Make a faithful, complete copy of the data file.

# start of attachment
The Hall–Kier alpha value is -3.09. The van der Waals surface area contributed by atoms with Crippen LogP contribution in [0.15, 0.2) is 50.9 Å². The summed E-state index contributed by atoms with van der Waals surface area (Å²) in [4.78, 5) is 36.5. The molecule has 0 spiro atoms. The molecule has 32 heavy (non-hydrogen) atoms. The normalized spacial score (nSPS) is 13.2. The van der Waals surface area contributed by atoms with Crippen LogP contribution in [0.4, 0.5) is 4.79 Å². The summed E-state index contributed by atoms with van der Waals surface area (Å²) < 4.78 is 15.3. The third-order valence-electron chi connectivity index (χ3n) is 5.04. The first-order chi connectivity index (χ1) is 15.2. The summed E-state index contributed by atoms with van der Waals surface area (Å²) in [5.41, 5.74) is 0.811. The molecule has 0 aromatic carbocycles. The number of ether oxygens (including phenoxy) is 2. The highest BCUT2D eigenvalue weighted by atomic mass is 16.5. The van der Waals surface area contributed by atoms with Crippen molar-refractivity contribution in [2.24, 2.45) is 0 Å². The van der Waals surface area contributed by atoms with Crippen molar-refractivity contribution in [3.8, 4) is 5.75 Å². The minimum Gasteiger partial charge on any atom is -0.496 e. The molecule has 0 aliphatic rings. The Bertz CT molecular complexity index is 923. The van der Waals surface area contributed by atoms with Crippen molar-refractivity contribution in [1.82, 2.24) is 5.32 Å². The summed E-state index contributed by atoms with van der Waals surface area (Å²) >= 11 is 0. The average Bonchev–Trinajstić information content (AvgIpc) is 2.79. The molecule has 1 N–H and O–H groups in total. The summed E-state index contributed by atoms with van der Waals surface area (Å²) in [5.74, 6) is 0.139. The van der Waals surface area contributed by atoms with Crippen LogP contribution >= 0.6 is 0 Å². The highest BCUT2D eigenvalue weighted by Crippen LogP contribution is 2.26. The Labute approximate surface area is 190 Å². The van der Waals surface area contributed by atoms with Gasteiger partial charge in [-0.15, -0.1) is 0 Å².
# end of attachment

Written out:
The Hall–Kier alpha value is -3.09. The van der Waals surface area contributed by atoms with Crippen LogP contribution in [0.15, 0.2) is 50.9 Å². The summed E-state index contributed by atoms with van der Waals surface area (Å²) in [4.78, 5) is 36.5. The molecule has 0 spiro atoms. The molecule has 32 heavy (non-hydrogen) atoms. The normalized spacial score (nSPS) is 13.2. The van der Waals surface area contributed by atoms with Crippen LogP contribution in [0.4, 0.5) is 4.79 Å². The summed E-state index contributed by atoms with van der Waals surface area (Å²) < 4.78 is 15.3. The third-order valence-electron chi connectivity index (χ3n) is 5.04. The first-order chi connectivity index (χ1) is 15.2. The summed E-state index contributed by atoms with van der Waals surface area (Å²) in [5.41, 5.74) is 0.811. The molecule has 0 aromatic carbocycles. The number of ether oxygens (including phenoxy) is 2. The highest BCUT2D eigenvalue weighted by atomic mass is 16.5. The van der Waals surface area contributed by atoms with Crippen molar-refractivity contribution in [2.24, 2.45) is 0 Å². The van der Waals surface area contributed by atoms with Crippen molar-refractivity contribution in [3.8, 4) is 5.75 Å². The minimum Gasteiger partial charge on any atom is -0.496 e. The molecule has 0 aliphatic rings. The Bertz CT molecular complexity index is 923. The van der Waals surface area contributed by atoms with Crippen molar-refractivity contribution in [1.82, 2.24) is 5.32 Å². The summed E-state index contributed by atoms with van der Waals surface area (Å²) >= 11 is 0. The average Bonchev–Trinajstić information content (AvgIpc) is 2.79. The molecule has 1 N–H and O–H groups in total. The summed E-state index contributed by atoms with van der Waals surface area (Å²) in [5.74, 6) is 0.139. The van der Waals surface area contributed by atoms with Crippen LogP contribution >= 0.6 is 0 Å². The highest BCUT2D eigenvalue weighted by Crippen LogP contribution is 2.26. The Labute approximate surface area is 190 Å². The van der Waals surface area contributed by atoms with Gasteiger partial charge in [-0.15, -0.1) is 0 Å².